•• Preheat the oven to 180°C (350°F/Gas 4) and lightly grease the tart tins. Remove the pastry from the fridge, roll it out on a lightly floured surface to 3 mm (¼ in) and line each tin with the pastry. Prick the pastry with a fork, cover the pastry shells with pieces of baking parchment and fill with baking beans. (Scrunch up the baking parchment before you line each case and it will be more pliable and fit more snugly into the holes.) Chill for 15 minutes, then bake blind for 10–12 minutes, until the pastry is turning golden and feels dry. Remove the beans and parchment, and bake for a further 3 minutes. Remove from the oven (keep the oven on) and leave to cool while you make the crab filling.
•• Spoon the crab meat into a mixing bowl and carefully check there aren’t any pieces of shell. Season with salt and white pepper. Add the crème fraîche, cream, lime juice and zest, Sriracha and egg, and mix vigorously until well combined. Stir through the spring onion, two thirds of the chilli, the lettuce, sweetcorn and parsley. Spoon the filling mix into the cooled tart shells, top with the remaining chilli, and bake for 20–25 minutes, until the crab custard is set. Use a skewer to test this, by inserting it into the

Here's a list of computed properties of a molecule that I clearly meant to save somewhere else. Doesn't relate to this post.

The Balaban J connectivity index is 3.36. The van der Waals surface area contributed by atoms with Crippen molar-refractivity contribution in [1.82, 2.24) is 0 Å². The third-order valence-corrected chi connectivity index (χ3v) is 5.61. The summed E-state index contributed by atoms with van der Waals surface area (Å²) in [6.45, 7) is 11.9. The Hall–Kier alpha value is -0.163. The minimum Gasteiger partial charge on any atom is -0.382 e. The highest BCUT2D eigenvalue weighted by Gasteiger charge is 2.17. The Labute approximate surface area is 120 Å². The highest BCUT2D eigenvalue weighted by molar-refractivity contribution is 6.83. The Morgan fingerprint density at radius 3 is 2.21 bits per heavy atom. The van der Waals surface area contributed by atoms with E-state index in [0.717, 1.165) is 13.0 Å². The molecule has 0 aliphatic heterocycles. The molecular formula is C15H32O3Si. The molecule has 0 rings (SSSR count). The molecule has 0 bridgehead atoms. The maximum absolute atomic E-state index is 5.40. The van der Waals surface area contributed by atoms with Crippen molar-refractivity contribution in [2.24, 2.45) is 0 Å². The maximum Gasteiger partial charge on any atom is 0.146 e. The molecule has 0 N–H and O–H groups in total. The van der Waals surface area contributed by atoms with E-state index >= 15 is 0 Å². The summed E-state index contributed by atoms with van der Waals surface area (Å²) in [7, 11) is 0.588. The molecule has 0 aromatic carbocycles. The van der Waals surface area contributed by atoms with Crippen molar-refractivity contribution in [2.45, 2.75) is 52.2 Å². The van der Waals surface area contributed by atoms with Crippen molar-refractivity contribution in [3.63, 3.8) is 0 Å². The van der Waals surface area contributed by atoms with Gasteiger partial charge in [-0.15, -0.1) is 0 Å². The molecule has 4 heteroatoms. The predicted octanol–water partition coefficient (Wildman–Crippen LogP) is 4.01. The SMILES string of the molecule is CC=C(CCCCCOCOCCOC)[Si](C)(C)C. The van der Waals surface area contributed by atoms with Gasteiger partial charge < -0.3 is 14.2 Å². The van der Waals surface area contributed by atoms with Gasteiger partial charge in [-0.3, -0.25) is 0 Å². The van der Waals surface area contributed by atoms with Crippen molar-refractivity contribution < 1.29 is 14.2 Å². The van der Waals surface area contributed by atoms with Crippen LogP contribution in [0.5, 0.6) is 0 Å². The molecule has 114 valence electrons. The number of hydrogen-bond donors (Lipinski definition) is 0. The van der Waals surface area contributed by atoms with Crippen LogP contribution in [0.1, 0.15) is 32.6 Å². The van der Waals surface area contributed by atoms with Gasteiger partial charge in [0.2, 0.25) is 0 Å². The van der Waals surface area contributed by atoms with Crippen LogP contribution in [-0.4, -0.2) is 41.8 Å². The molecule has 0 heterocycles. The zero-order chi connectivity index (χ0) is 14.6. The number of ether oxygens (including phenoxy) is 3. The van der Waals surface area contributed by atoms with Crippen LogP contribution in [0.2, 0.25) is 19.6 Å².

filling of one tart. If it comes out clean, they’re done.
These stunning tartlets are made all the better with a fresh and thirst-quenching cocktail to wash them down. So we have chosen Rosie’s simple yet gorgeous Elderflower Spritz.
25 ml (1 fl oz) gin
25 ml (1 fl oz) elderflower champagne or cordial
75 ml (2 ½ fl oz) prosecco
soda water, to top up
•• Pour the gin into the glass over ice with the elderflower
champagne or cordial and add the prosecco. Top up
with soda water and garnish with gooseberries and
Such a light meal will definitely leave room for an indulgent pudding and I just love Rosie’s scrumptious Cherry Pie. A recipe that takes its influence from the pies Rosie ate in America, this is both delicious to eat and delightful to look at when served. I serve with a Madagascan vanilla ice cream on the side. Yum!
S E R V E S 8
2 tablespoons granulated sugar
260 g (9 oz/2 cups) plain (all-purpose) flour, extra for dusting
40 g (1 ½ oz/generous ⅓ cup) ground almonds
pinch of salt
180 g (6 oz) cold unsalted butter, cut into cubes
1 large egg, beaten
1 tablespoon demerara (raw) sugar, for sprinkling
100 g (3 ½ oz) good-quality black cherry jam
1 tablespoon cherry brandy, kirsch or amaretto (optional)
½ teaspoon grated nutmeg
½ teaspoon vanilla extract